Franken did not ask Sessions whether he specifically spoke with Russian operatives, but Sessions, in answering an unrelated question, said he did not have any communications with “the Russians.”
Sessions’ allies have insisted he did not mislead the committee because he did not believe that those conversations, held in his capacity, they said, as a senior Armed Services Committee member, were relevant to the question. Opponents say Sessions may have perjured himself by not mentioning those two conversations with Kislyak.
Painter, who backed Democratic presidential nominee Hillary Clinton in the general election, said “he certainly misled Congress” with that answer.
“You expose yourself to criminal prosecution by doing that,” Painter explained.
Painter tweeted Wednesday night that “misleading the Senate in sworn testimony about one[‘s] own contacts with the Russians is a good way to go to jail.”
He compared it to the circumstances that played out around Richard Kleindienst, an attorney general for President Richard Nixon. In 1972, Kleindienst, then acting attorney general, appeared before the Senate Judiciary committee for a confirmation hearing. He was asked about White House interference in an antitrust suit against International Telephone and Telegraph Corporation, and whether he ever spoke with anyone in the administration about the case.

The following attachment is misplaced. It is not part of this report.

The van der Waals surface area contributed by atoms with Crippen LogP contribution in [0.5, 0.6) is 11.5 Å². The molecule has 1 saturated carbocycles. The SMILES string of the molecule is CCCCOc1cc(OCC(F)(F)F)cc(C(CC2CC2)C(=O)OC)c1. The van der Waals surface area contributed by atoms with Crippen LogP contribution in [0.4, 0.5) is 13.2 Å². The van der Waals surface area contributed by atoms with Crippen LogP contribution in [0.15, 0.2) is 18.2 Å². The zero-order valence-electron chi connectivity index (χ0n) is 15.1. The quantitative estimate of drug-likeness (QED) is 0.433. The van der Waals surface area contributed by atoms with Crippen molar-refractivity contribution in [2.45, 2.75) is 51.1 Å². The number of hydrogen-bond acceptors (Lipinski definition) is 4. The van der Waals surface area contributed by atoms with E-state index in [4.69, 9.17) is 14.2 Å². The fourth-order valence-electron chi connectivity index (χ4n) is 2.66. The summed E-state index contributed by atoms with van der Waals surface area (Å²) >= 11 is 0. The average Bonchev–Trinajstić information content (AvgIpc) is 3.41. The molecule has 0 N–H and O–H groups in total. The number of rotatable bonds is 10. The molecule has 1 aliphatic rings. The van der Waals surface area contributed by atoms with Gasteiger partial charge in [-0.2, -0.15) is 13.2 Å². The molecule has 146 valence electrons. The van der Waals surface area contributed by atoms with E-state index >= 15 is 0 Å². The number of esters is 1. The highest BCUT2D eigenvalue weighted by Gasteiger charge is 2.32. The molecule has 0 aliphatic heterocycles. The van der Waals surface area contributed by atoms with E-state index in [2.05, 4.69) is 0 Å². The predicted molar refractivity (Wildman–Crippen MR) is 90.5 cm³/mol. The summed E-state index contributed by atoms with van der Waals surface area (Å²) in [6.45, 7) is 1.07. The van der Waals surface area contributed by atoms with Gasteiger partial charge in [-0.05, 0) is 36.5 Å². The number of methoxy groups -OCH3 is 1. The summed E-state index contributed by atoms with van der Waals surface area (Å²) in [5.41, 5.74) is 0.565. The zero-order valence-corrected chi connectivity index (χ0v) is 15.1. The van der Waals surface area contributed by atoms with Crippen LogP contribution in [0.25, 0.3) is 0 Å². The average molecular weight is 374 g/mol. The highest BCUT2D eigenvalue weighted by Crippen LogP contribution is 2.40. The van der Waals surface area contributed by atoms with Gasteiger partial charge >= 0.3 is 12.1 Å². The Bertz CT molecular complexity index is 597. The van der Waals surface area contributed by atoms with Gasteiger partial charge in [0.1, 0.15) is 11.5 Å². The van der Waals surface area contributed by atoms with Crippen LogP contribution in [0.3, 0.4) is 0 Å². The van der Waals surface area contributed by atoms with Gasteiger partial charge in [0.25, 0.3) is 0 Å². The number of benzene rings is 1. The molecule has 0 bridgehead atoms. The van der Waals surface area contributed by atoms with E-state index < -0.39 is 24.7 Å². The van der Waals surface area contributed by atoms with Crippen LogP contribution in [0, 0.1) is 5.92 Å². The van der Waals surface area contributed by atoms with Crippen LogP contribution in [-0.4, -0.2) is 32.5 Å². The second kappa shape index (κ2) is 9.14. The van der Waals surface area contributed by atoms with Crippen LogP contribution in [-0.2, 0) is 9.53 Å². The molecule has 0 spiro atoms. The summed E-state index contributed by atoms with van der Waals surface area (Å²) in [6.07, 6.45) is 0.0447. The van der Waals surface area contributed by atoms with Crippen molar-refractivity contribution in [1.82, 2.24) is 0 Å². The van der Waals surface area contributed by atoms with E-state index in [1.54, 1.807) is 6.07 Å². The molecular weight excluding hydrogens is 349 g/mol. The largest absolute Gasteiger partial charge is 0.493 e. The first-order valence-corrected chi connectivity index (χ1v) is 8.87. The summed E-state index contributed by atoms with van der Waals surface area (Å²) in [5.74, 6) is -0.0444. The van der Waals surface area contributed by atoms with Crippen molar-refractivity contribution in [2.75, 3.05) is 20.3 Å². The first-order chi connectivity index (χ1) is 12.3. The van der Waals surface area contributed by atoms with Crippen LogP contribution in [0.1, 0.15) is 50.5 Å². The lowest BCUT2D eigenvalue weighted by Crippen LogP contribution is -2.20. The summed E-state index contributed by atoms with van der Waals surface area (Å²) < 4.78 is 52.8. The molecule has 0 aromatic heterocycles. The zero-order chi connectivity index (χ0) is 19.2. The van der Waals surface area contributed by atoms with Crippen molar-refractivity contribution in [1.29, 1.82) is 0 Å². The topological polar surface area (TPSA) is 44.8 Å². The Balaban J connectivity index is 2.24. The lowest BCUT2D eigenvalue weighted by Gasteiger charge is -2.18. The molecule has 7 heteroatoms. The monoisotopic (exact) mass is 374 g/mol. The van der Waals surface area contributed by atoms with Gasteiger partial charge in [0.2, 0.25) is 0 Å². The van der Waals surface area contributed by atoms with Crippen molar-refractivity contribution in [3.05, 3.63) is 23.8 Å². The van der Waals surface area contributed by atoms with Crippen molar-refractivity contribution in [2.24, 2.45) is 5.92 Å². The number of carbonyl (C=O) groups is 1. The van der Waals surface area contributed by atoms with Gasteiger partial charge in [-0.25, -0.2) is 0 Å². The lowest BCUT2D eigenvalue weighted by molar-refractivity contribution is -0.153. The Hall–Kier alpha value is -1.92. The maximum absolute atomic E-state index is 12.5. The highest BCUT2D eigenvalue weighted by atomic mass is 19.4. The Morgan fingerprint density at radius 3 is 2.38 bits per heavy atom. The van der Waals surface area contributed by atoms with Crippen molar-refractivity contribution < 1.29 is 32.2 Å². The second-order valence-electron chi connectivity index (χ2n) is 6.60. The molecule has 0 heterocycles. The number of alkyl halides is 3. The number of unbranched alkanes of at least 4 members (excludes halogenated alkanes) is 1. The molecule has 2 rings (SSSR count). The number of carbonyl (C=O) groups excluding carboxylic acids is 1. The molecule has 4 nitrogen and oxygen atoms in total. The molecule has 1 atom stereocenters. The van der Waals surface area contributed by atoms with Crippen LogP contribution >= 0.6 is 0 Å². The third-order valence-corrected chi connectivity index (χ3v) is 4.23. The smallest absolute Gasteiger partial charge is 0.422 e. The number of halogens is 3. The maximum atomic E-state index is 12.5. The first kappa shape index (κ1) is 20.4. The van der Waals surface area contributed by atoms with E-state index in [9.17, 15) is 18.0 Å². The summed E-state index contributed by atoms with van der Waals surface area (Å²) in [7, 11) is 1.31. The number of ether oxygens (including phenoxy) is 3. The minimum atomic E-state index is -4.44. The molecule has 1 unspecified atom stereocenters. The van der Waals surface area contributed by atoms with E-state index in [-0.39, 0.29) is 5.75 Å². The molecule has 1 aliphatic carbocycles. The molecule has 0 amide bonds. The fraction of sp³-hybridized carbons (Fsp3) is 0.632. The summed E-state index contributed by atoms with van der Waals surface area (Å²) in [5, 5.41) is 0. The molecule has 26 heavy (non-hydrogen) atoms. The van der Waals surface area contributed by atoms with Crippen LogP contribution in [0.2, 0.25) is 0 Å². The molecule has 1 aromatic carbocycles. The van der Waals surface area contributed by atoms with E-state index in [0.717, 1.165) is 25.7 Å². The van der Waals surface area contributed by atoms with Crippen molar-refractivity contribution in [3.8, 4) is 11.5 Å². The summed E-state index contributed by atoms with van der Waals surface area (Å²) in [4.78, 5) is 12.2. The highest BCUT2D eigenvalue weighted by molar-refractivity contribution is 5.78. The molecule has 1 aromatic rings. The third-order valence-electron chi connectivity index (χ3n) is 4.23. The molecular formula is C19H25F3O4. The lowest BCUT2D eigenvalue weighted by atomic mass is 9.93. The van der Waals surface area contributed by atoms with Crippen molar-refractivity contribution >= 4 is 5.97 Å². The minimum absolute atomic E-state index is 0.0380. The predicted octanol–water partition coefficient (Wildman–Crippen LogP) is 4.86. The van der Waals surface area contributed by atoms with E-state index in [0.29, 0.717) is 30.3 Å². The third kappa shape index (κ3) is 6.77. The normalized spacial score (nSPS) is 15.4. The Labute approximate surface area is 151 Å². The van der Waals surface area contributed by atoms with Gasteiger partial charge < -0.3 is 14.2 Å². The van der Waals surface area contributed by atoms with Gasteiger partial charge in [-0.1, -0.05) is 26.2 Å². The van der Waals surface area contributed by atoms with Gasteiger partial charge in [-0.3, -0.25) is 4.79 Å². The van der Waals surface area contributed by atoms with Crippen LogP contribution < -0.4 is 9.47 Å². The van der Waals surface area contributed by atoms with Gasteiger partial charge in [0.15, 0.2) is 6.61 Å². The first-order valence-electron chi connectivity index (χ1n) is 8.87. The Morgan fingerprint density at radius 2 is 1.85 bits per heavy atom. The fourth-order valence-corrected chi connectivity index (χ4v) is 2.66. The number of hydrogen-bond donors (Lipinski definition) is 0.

He said he did not, which was not true, as Painter outlined in a New York Times op-ed. When it was uncovered that Kleindienst, after being confirmed as attorney general, was not truthful, he said he believed the questions asked during his hearing were limited to a particular time period.
But that excuse didn’t pass muster with the special prosecutor who was investigating the Watergate scandal, and Kleindienst was forced to resign. He later pleaded guilty to a misdemeanour charge of failing to provide accurate information to Congress.
Another situation that provided some parallels surrounded Bush’s attorney general, Alberto Gonzales, who resigned from office following a controversy over the firings of several federal prosecutors. Democratic lawmakers believed he made misleading statements about the firings before Congress, which led him to resign.